Corporate groups

Businesses which have service companies, or share personnel between companies (often for tax, national insurance or transfer pricing reasons) can end up paying VAT on the full salary costs of the people concerned. The problem can be exacerbated if charges are applied retrospectively (e.g. at the year-end), when it may be too late to consider alternatives.

The same issue can arise if staff costs are spread around the group by means of a management charge – not forgetting that management charges paid to an overseas parent company can also attract VAT as a 'reverse charge'. It may seem odd, but yes, you could end up with a UK VAT bill on recharged US salaries.

Possible solutions

Sometimes the VAT costs can be removed by simply forming a VAT group, but remember that not all companies are eligible to be grouped – and HMRC will not allow grouping to be backdated. Alternatively, you could consider 'paymaster' or joint employment arrangements.

It is also worth looking in more detail at what, exactly, is being supplied. A charge calculated by reference to salaries is not necessarily a supply of staff: it could be a supply of whatever the staff do, which in the financial sector could well be exempt.

The content of this article is intended to provide a general guide to the subject matter. Specialist advice should be sought about your specific circumstances.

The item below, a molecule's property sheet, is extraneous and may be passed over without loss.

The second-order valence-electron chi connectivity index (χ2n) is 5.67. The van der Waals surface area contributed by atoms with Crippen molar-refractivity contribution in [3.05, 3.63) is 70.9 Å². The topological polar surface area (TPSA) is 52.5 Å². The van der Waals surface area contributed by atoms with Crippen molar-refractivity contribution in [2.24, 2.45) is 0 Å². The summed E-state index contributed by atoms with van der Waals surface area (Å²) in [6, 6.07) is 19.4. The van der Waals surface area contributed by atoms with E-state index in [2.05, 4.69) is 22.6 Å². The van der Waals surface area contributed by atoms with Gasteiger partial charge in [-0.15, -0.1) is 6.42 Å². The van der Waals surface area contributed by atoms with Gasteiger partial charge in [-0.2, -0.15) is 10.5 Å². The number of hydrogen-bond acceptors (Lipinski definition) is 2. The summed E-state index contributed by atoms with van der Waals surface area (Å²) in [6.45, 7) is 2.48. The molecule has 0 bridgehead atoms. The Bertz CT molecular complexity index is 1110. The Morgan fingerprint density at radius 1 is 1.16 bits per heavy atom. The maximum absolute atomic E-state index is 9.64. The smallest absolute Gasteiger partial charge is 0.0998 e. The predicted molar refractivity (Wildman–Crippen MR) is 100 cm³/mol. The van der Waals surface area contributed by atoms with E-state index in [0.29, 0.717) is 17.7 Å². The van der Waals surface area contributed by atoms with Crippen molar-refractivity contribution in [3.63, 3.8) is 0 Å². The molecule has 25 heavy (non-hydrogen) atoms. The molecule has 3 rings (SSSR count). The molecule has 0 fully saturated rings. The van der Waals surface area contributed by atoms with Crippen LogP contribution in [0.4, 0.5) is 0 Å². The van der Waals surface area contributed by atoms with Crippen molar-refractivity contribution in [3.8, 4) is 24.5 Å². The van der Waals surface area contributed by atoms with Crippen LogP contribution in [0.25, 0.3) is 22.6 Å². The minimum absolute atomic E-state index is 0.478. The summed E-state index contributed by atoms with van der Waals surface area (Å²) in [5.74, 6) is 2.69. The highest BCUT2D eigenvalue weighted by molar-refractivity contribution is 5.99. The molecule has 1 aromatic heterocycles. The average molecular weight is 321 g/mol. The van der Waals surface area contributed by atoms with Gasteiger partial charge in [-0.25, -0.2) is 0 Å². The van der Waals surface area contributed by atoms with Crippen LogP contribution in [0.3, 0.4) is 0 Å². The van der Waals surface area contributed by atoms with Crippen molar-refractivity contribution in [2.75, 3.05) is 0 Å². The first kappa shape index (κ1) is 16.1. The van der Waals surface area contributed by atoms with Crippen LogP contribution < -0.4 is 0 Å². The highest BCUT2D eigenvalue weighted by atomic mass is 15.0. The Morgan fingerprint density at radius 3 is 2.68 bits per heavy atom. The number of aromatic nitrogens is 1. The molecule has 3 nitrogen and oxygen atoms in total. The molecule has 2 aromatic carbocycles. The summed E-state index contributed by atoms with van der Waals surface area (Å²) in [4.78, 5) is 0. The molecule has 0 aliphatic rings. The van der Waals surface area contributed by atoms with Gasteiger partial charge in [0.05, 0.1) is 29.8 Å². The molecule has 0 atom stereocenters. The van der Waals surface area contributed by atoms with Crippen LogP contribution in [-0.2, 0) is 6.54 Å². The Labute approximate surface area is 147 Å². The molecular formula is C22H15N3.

To print this article, all you need is to be registered on Mondaq.com.

Click to Login as an existing user or Register so you can print this article.

Authors
 
In association with
Related Video
Up-coming Events Search
Tools
Print
Font Size:
Translation
Channels
Mondaq on Twitter
 
Register for Access and our Free Biweekly Alert for
This service is completely free. Access 250,000 archived articles from 100+ countries and get a personalised email twice a week covering developments (and yes, our lawyers like to think you’ve read our Disclaimer).
 
Email Address
Company Name
Password
Confirm Password
Position
Mondaq Topics -- Select your Interests
 Accounting
 Anti-trust
 Commercial
 Compliance
 Consumer
 Criminal
 Employment
 Energy
 Environment
 Family
 Finance
 Government
 Healthcare
 Immigration
 Insolvency
 Insurance
 International
 IP
 Law Performance
 Law Practice
 Litigation
 Media & IT
 Privacy
 Real Estate
 Strategy
 Tax
 Technology
 Transport
 Wealth Mgt
Regions
Africa
Asia
Asia Pacific
Australasia
Canada
Caribbean
Europe
European Union
Latin America
Middle East
U.K.
United States
Worldwide Updates
Check to state you have read and
agree to our Terms and Conditions